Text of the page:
3- Beyond protests and criticisms of recent presidential executive orders, advocate with our elected representatives at all levels and in all parties to restore and enlarge the outstanding and very capable US refugee resettlement program working through nine authorized agencies (like Catholic Charities) across the US who have a terrific legacy of partnering with local communities. That means allowing in Syrians asap and as a first step increasing the overall number back to over 100,000 refugees each year and then many more. While the film’s focus was on the acute situation in Syria, refugees from other countries deserve our support.
4- Being ready to contribute to the non-profit groups such as the ones mentioned in the film and in this note and UN agencies such as UNHCR and UNICEF who are doing everything they can to help support refugees right now not only in camps but in neighboring countries such as Lebanon. Also, advocate with Congress and the administration to maintain federal funding of the US agencies such as USAID and the State Department programs helping refugees and the UN specialized agencies who are the first line of relief for refugees fleeing persecution.
A note from Rachel Mayer
As you are all aware, Friday, January 27th President Trump signed a revised version of the Executive Order, concerning refugee entry into the United States. Below is a summary of the updated provisions:
Executive Order: Overview
1.The U.S. Refugee Admissions Program (USRAP) is being suspended for a period of 120 days for all refugee populations. Beginning on February 3, all refugee travel will be cancelled until further notice.
2.Syrian refugees have an indefinite bar on being resettled, until such time that the President determines sufficient changes have been made to the USRAP.
3.The Executive Order bars entry of individuals from Iraq, Iran, Syria, Somalia, Sudan, Yemen, and Libya into the U.S. This applies to refugees, asylum seekers, tourists, visa holders, and Green Card holders from these seven countries.
4.Refugee Admission for Fiscal Year 2017 is amended from 110,000 to 50,000 refugees. As of now close to 30,000 refugees have already been admitted in Fiscal Year 2017.
5.After 120 days, the program will prioritize the resettlement of religious-based persecution claims of religious minorities.
6.The Secretary of DHS will examine existing law to determine the extent to which state and local jurisdictions may have greater involvement in determining placement or resettlement of refugees. This point implies that the Administration is looking into the legality of states and local governments opting out USRAP (Section 5, Paragraph G of EO).
7.At any point, the Secretary of State or the Secretary of Homeland Security (DHS) may submit to the president the names of any additional countries recommended for similar treatment.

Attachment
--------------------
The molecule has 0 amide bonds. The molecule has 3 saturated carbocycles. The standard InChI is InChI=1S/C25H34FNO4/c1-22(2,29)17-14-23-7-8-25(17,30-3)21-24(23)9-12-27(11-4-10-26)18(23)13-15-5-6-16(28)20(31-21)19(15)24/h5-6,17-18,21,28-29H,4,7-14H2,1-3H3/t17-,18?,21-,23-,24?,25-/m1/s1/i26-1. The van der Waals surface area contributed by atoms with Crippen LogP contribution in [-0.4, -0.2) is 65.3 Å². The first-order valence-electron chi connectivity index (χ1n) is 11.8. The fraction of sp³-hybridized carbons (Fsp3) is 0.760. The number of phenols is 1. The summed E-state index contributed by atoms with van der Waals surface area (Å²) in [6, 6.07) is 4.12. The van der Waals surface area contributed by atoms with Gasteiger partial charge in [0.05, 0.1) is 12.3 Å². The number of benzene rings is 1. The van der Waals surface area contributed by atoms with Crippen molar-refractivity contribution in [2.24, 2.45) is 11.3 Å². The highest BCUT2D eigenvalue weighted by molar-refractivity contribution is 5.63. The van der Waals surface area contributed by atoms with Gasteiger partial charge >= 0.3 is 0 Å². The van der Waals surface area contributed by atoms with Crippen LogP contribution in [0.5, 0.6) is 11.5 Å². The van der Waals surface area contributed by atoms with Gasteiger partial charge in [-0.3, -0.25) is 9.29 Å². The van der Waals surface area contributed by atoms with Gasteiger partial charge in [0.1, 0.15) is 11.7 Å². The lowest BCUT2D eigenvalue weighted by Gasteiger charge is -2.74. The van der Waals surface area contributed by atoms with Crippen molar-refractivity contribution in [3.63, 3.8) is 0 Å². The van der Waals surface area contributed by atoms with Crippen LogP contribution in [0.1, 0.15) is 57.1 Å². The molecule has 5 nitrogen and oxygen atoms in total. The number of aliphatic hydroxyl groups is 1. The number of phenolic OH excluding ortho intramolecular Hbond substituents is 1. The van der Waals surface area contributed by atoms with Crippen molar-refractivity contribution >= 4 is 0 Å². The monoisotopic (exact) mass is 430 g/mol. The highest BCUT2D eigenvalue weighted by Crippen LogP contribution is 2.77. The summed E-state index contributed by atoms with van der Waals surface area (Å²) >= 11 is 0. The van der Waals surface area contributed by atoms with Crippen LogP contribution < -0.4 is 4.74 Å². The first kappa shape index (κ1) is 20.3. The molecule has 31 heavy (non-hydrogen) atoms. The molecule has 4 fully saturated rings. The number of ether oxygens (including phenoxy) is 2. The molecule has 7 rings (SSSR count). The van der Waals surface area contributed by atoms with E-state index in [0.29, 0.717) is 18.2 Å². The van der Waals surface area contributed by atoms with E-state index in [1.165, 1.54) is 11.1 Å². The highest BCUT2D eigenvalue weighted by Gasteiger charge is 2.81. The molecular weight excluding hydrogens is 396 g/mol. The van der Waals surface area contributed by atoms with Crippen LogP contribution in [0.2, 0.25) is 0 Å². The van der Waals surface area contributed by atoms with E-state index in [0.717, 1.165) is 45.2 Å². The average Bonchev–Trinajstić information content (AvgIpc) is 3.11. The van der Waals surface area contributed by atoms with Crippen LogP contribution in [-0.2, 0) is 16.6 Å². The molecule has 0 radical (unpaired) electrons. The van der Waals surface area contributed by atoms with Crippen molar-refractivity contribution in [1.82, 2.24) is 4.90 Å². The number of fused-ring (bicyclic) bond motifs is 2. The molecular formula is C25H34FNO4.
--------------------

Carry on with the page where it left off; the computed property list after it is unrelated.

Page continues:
We advise all those who are from one of the seven countries listed in the EO (Iraq, Iran, Syria, Somalia, Sudan, Yemen, and Libya) and that are not yet U.S. citizens to not leave the country. Due to the EO, individuals from these countries will be barred from entering the U.S. or could be prevented from getting on flights to the U.S. or detained upon arrival at a U.S. airport. As of now, the EO will have no effect on the legal status of refugees already in the U.S.. Refugees are eligible to apply for green cards after 365 days in the U.S. and citizenship after five years, provided that they meet all other naturalization requirements.
What you can do:
There has never been a more critical moment to show the Jewish community’s support for refugees. You can take action and publicly demonstrate your commitment to welcoming refugees by attending local events today, tomorrow and this week. Find an event in your area (we’ll keep updating this list). Print a HIAS sign to bring with you.
If you cannot attend local events, print and put a the sign in the window of your house or your place of worship.
Call your Member of Congress to express your outrage. If you can’t get through, send a message through their website.
Stay Informed! Join the HIAS briefing call on Thursday, Feb 2 from 4:00-5:00pm EST (Details to come)
Organize your community to take action for refugees by joining the HIAS Welcome Campaign.
Join the more than 1,700 rabbis who have signed a letter in support of welcome (or ask your rabbi to sign).
Make a donation to support our work in protecting and welcoming refugees.
Share HIAS’ graphic on Facebook and Twitter to spread the word. Make sure everyone you know understands the devastating effects that Trump’s actions are already having on men, women, and children around the world.
We at HIAS appreciate all your efforts to support refugees and refugee resettlement.
Thank you for being partners in this fight,
Rachel Mayer, Hadas Yanay, Alla Shagalova, and Merrill Zack